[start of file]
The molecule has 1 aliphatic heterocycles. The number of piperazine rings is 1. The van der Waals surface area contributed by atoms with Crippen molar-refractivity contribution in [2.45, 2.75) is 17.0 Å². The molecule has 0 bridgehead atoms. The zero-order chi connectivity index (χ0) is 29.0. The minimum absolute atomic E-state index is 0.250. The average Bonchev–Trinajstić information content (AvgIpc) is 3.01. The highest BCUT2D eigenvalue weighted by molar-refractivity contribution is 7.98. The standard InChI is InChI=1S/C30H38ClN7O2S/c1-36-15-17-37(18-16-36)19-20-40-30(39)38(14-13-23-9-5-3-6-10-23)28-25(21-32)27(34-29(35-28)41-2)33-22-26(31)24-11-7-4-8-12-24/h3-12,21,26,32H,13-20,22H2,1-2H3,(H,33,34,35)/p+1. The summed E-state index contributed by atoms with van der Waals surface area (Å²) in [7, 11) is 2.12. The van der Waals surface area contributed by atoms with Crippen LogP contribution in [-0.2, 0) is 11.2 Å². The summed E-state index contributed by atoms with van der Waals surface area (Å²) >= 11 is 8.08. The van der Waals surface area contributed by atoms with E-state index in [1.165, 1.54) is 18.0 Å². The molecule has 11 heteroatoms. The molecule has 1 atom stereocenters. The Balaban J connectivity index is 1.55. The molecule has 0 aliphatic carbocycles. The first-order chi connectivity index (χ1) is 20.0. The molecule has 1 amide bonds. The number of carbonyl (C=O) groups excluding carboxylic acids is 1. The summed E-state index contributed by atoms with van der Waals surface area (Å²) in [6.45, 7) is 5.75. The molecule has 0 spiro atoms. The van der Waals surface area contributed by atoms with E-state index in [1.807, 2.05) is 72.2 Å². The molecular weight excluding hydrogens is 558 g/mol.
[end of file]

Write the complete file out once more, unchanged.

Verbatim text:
The molecule has 1 aliphatic heterocycles. The number of piperazine rings is 1. The van der Waals surface area contributed by atoms with Crippen molar-refractivity contribution in [2.45, 2.75) is 17.0 Å². The molecule has 0 bridgehead atoms. The zero-order chi connectivity index (χ0) is 29.0. The minimum absolute atomic E-state index is 0.250. The average Bonchev–Trinajstić information content (AvgIpc) is 3.01. The highest BCUT2D eigenvalue weighted by molar-refractivity contribution is 7.98. The standard InChI is InChI=1S/C30H38ClN7O2S/c1-36-15-17-37(18-16-36)19-20-40-30(39)38(14-13-23-9-5-3-6-10-23)28-25(21-32)27(34-29(35-28)41-2)33-22-26(31)24-11-7-4-8-12-24/h3-12,21,26,32H,13-20,22H2,1-2H3,(H,33,34,35)/p+1. The summed E-state index contributed by atoms with van der Waals surface area (Å²) in [7, 11) is 2.12. The van der Waals surface area contributed by atoms with Crippen LogP contribution in [-0.2, 0) is 11.2 Å². The summed E-state index contributed by atoms with van der Waals surface area (Å²) >= 11 is 8.08. The van der Waals surface area contributed by atoms with E-state index in [1.165, 1.54) is 18.0 Å². The molecule has 11 heteroatoms. The molecule has 1 atom stereocenters. The Balaban J connectivity index is 1.55. The molecule has 0 aliphatic carbocycles. The first-order chi connectivity index (χ1) is 20.0. The molecule has 1 amide bonds. The number of carbonyl (C=O) groups excluding carboxylic acids is 1. The summed E-state index contributed by atoms with van der Waals surface area (Å²) in [6.45, 7) is 5.75. The molecule has 0 spiro atoms. The van der Waals surface area contributed by atoms with E-state index in [1.807, 2.05) is 72.2 Å². The molecular weight excluding hydrogens is 558 g/mol.